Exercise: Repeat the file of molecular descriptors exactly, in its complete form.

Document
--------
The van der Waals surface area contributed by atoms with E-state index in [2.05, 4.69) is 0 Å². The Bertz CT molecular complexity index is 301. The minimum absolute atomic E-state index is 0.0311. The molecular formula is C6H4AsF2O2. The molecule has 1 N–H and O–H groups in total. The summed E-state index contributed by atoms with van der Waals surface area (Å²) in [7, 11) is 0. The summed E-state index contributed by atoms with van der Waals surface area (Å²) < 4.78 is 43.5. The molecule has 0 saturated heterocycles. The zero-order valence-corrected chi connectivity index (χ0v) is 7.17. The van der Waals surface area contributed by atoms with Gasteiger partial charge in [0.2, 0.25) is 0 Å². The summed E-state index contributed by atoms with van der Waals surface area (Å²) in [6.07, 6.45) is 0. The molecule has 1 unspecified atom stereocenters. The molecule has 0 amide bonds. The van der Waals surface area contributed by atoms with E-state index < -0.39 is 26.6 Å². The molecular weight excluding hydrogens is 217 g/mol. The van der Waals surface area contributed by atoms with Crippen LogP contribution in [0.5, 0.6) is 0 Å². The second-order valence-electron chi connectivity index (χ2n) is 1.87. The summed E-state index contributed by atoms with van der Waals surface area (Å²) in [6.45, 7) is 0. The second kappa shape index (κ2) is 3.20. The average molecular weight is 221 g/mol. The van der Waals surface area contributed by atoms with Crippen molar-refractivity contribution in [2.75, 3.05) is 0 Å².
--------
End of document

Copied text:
The van der Waals surface area contributed by atoms with E-state index in [2.05, 4.69) is 0 Å². The Bertz CT molecular complexity index is 301. The minimum absolute atomic E-state index is 0.0311. The molecular formula is C6H4AsF2O2. The molecule has 1 N–H and O–H groups in total. The summed E-state index contributed by atoms with van der Waals surface area (Å²) in [7, 11) is 0. The summed E-state index contributed by atoms with van der Waals surface area (Å²) < 4.78 is 43.5. The molecule has 0 saturated heterocycles. The zero-order valence-corrected chi connectivity index (χ0v) is 7.17. The van der Waals surface area contributed by atoms with Gasteiger partial charge in [0.2, 0.25) is 0 Å². The summed E-state index contributed by atoms with van der Waals surface area (Å²) in [6.07, 6.45) is 0. The molecule has 1 unspecified atom stereocenters. The molecule has 0 amide bonds. The van der Waals surface area contributed by atoms with E-state index < -0.39 is 26.6 Å². The molecular weight excluding hydrogens is 217 g/mol. The van der Waals surface area contributed by atoms with Crippen LogP contribution in [0.5, 0.6) is 0 Å². The second-order valence-electron chi connectivity index (χ2n) is 1.87. The summed E-state index contributed by atoms with van der Waals surface area (Å²) in [6.45, 7) is 0. The second kappa shape index (κ2) is 3.20. The average molecular weight is 221 g/mol. The van der Waals surface area contributed by atoms with Crippen molar-refractivity contribution in [2.75, 3.05) is 0 Å².